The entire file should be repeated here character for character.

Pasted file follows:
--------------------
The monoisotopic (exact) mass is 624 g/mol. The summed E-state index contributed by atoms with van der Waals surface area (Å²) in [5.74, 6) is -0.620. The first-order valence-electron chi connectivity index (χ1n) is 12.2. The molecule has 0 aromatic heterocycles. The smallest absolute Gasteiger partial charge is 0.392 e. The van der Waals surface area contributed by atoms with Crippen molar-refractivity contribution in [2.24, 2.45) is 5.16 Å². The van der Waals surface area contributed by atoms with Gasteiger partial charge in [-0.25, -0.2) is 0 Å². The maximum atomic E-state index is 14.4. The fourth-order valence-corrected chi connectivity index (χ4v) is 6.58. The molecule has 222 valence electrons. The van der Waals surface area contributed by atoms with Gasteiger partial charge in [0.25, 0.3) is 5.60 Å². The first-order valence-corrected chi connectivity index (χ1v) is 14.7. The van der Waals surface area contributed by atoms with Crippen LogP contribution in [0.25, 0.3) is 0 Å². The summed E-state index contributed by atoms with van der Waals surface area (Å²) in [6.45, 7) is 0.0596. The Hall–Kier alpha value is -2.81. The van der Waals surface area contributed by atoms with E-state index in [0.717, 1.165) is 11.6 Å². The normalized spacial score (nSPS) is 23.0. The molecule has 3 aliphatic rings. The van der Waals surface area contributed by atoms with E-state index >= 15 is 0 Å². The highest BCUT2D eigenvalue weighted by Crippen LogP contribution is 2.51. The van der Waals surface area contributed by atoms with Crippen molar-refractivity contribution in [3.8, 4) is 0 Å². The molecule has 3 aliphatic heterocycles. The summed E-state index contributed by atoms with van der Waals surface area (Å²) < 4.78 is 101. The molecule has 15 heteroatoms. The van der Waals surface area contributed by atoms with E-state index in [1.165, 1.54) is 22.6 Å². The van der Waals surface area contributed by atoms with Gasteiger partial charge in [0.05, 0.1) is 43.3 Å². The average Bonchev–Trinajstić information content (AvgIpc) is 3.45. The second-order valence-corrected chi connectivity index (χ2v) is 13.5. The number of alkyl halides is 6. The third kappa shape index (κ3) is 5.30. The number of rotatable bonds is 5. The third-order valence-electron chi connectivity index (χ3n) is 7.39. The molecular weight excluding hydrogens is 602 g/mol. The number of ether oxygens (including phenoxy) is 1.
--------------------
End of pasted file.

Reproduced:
The monoisotopic (exact) mass is 624 g/mol. The summed E-state index contributed by atoms with van der Waals surface area (Å²) in [5.74, 6) is -0.620. The first-order valence-electron chi connectivity index (χ1n) is 12.2. The molecule has 0 aromatic heterocycles. The smallest absolute Gasteiger partial charge is 0.392 e. The van der Waals surface area contributed by atoms with Crippen molar-refractivity contribution in [2.24, 2.45) is 5.16 Å². The van der Waals surface area contributed by atoms with Gasteiger partial charge in [-0.25, -0.2) is 0 Å². The maximum atomic E-state index is 14.4. The fourth-order valence-corrected chi connectivity index (χ4v) is 6.58. The molecule has 222 valence electrons. The van der Waals surface area contributed by atoms with Gasteiger partial charge in [0.25, 0.3) is 5.60 Å². The first-order valence-corrected chi connectivity index (χ1v) is 14.7. The van der Waals surface area contributed by atoms with Crippen LogP contribution in [0.25, 0.3) is 0 Å². The summed E-state index contributed by atoms with van der Waals surface area (Å²) in [6.45, 7) is 0.0596. The Hall–Kier alpha value is -2.81. The van der Waals surface area contributed by atoms with E-state index in [0.717, 1.165) is 11.6 Å². The normalized spacial score (nSPS) is 23.0. The molecule has 3 aliphatic rings. The van der Waals surface area contributed by atoms with E-state index >= 15 is 0 Å². The highest BCUT2D eigenvalue weighted by Crippen LogP contribution is 2.51. The van der Waals surface area contributed by atoms with Crippen molar-refractivity contribution in [3.8, 4) is 0 Å². The molecule has 3 aliphatic heterocycles. The summed E-state index contributed by atoms with van der Waals surface area (Å²) < 4.78 is 101. The molecule has 15 heteroatoms. The van der Waals surface area contributed by atoms with E-state index in [1.165, 1.54) is 22.6 Å². The van der Waals surface area contributed by atoms with Gasteiger partial charge in [0.05, 0.1) is 43.3 Å². The average Bonchev–Trinajstić information content (AvgIpc) is 3.45. The second-order valence-corrected chi connectivity index (χ2v) is 13.5. The number of alkyl halides is 6. The third kappa shape index (κ3) is 5.30. The number of rotatable bonds is 5. The third-order valence-electron chi connectivity index (χ3n) is 7.39. The molecular weight excluding hydrogens is 602 g/mol. The number of ether oxygens (including phenoxy) is 1.